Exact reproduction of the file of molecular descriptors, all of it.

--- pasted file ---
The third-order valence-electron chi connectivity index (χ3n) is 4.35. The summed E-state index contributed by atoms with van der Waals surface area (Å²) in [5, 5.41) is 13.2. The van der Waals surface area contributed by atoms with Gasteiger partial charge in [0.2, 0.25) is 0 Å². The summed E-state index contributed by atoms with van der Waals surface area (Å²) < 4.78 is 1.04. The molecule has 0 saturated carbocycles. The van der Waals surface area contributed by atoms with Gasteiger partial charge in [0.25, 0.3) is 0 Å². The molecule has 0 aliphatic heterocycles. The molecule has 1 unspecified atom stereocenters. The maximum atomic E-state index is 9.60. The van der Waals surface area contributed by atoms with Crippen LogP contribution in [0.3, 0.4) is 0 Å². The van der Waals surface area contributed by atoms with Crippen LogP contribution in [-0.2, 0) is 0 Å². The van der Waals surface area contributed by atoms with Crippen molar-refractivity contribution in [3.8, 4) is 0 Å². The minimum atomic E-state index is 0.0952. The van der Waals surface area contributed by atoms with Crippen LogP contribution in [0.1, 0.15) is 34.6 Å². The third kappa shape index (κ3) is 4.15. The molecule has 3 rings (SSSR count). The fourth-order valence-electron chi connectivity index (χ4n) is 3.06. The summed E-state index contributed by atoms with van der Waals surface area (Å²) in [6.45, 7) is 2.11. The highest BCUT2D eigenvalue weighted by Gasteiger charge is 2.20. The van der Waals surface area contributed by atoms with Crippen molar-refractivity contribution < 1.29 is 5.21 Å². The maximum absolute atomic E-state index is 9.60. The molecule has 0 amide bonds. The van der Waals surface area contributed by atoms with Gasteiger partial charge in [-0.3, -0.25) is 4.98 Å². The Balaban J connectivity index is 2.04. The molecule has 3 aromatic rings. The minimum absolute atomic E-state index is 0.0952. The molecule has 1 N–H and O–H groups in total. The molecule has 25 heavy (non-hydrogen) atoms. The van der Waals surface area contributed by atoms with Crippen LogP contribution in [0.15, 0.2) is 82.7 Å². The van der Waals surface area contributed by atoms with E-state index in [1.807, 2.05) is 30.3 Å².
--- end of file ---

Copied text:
The third-order valence-electron chi connectivity index (χ3n) is 4.35. The summed E-state index contributed by atoms with van der Waals surface area (Å²) in [5, 5.41) is 13.2. The van der Waals surface area contributed by atoms with Gasteiger partial charge in [0.2, 0.25) is 0 Å². The summed E-state index contributed by atoms with van der Waals surface area (Å²) < 4.78 is 1.04. The molecule has 0 saturated carbocycles. The van der Waals surface area contributed by atoms with Gasteiger partial charge in [0.25, 0.3) is 0 Å². The molecule has 0 aliphatic heterocycles. The molecule has 1 unspecified atom stereocenters. The maximum atomic E-state index is 9.60. The van der Waals surface area contributed by atoms with Crippen LogP contribution in [0.3, 0.4) is 0 Å². The van der Waals surface area contributed by atoms with Crippen LogP contribution in [-0.2, 0) is 0 Å². The van der Waals surface area contributed by atoms with Crippen molar-refractivity contribution in [3.8, 4) is 0 Å². The minimum atomic E-state index is 0.0952. The van der Waals surface area contributed by atoms with Crippen LogP contribution in [0.1, 0.15) is 34.6 Å². The third kappa shape index (κ3) is 4.15. The molecule has 3 rings (SSSR count). The fourth-order valence-electron chi connectivity index (χ4n) is 3.06. The summed E-state index contributed by atoms with van der Waals surface area (Å²) in [6.45, 7) is 2.11. The highest BCUT2D eigenvalue weighted by Gasteiger charge is 2.20. The van der Waals surface area contributed by atoms with Crippen molar-refractivity contribution < 1.29 is 5.21 Å². The maximum absolute atomic E-state index is 9.60. The molecule has 0 amide bonds. The van der Waals surface area contributed by atoms with Gasteiger partial charge in [-0.3, -0.25) is 4.98 Å². The Balaban J connectivity index is 2.04. The molecule has 3 aromatic rings. The minimum absolute atomic E-state index is 0.0952. The molecule has 1 N–H and O–H groups in total. The molecule has 25 heavy (non-hydrogen) atoms. The van der Waals surface area contributed by atoms with Crippen LogP contribution in [0.15, 0.2) is 82.7 Å². The van der Waals surface area contributed by atoms with E-state index in [1.807, 2.05) is 30.3 Å².